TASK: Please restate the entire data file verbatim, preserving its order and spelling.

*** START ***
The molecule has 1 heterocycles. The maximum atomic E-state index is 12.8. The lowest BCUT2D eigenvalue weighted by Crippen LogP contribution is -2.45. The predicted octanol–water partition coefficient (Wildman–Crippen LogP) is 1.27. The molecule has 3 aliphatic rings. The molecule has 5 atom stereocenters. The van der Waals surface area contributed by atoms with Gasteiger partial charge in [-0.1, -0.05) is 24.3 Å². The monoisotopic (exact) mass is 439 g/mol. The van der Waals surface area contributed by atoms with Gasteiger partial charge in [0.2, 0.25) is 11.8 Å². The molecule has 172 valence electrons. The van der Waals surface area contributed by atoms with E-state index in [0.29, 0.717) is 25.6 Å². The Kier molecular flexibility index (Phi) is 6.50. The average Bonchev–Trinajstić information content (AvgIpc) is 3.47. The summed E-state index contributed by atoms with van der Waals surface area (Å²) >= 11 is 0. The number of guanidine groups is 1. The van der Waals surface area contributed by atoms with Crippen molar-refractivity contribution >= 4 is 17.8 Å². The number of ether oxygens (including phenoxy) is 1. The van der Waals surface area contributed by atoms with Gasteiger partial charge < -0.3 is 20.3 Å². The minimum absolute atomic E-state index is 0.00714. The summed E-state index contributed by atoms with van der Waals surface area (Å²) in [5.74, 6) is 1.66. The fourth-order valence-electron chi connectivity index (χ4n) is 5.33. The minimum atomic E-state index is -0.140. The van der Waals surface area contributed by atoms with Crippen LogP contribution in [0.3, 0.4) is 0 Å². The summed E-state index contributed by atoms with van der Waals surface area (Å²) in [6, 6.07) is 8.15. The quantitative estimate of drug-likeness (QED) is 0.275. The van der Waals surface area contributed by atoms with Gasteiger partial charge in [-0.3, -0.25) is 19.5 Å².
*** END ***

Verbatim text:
The molecule has 1 heterocycles. The maximum atomic E-state index is 12.8. The lowest BCUT2D eigenvalue weighted by Crippen LogP contribution is -2.45. The predicted octanol–water partition coefficient (Wildman–Crippen LogP) is 1.27. The molecule has 3 aliphatic rings. The molecule has 5 atom stereocenters. The van der Waals surface area contributed by atoms with Gasteiger partial charge in [-0.1, -0.05) is 24.3 Å². The monoisotopic (exact) mass is 439 g/mol. The van der Waals surface area contributed by atoms with Gasteiger partial charge in [0.2, 0.25) is 11.8 Å². The molecule has 172 valence electrons. The van der Waals surface area contributed by atoms with E-state index in [0.29, 0.717) is 25.6 Å². The Kier molecular flexibility index (Phi) is 6.50. The average Bonchev–Trinajstić information content (AvgIpc) is 3.47. The summed E-state index contributed by atoms with van der Waals surface area (Å²) >= 11 is 0. The number of guanidine groups is 1. The van der Waals surface area contributed by atoms with Crippen molar-refractivity contribution >= 4 is 17.8 Å². The number of ether oxygens (including phenoxy) is 1. The van der Waals surface area contributed by atoms with Gasteiger partial charge < -0.3 is 20.3 Å². The minimum absolute atomic E-state index is 0.00714. The summed E-state index contributed by atoms with van der Waals surface area (Å²) in [5.74, 6) is 1.66. The fourth-order valence-electron chi connectivity index (χ4n) is 5.33. The minimum atomic E-state index is -0.140. The van der Waals surface area contributed by atoms with Crippen LogP contribution in [0.3, 0.4) is 0 Å². The summed E-state index contributed by atoms with van der Waals surface area (Å²) in [6, 6.07) is 8.15. The quantitative estimate of drug-likeness (QED) is 0.275. The van der Waals surface area contributed by atoms with Gasteiger partial charge in [-0.3, -0.25) is 19.5 Å².